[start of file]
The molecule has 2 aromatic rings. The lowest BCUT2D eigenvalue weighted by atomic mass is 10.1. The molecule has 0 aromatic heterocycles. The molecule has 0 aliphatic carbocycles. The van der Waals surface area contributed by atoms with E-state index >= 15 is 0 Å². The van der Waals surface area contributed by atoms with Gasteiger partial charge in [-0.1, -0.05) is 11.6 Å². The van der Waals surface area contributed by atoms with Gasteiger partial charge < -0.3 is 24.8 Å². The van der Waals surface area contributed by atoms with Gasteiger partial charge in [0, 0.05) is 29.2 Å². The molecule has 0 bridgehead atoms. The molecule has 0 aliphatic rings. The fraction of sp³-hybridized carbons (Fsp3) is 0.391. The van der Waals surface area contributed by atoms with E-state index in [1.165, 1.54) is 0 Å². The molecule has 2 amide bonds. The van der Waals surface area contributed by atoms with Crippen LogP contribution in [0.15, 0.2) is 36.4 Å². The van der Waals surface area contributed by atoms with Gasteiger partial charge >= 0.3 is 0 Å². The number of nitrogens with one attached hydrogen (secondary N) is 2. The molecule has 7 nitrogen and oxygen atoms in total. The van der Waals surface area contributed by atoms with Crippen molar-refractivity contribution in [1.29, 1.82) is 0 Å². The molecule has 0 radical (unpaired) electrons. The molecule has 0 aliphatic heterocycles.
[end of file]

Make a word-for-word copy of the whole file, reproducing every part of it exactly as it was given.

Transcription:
The molecule has 2 aromatic rings. The lowest BCUT2D eigenvalue weighted by atomic mass is 10.1. The molecule has 0 aromatic heterocycles. The molecule has 0 aliphatic carbocycles. The van der Waals surface area contributed by atoms with E-state index >= 15 is 0 Å². The van der Waals surface area contributed by atoms with Gasteiger partial charge in [-0.1, -0.05) is 11.6 Å². The van der Waals surface area contributed by atoms with Gasteiger partial charge < -0.3 is 24.8 Å². The van der Waals surface area contributed by atoms with Gasteiger partial charge in [0, 0.05) is 29.2 Å². The molecule has 0 bridgehead atoms. The molecule has 0 aliphatic rings. The fraction of sp³-hybridized carbons (Fsp3) is 0.391. The van der Waals surface area contributed by atoms with E-state index in [1.165, 1.54) is 0 Å². The molecule has 2 amide bonds. The van der Waals surface area contributed by atoms with Crippen LogP contribution in [0.15, 0.2) is 36.4 Å². The van der Waals surface area contributed by atoms with Gasteiger partial charge >= 0.3 is 0 Å². The number of nitrogens with one attached hydrogen (secondary N) is 2. The molecule has 7 nitrogen and oxygen atoms in total. The van der Waals surface area contributed by atoms with Crippen molar-refractivity contribution in [1.29, 1.82) is 0 Å². The molecule has 0 radical (unpaired) electrons. The molecule has 0 aliphatic heterocycles.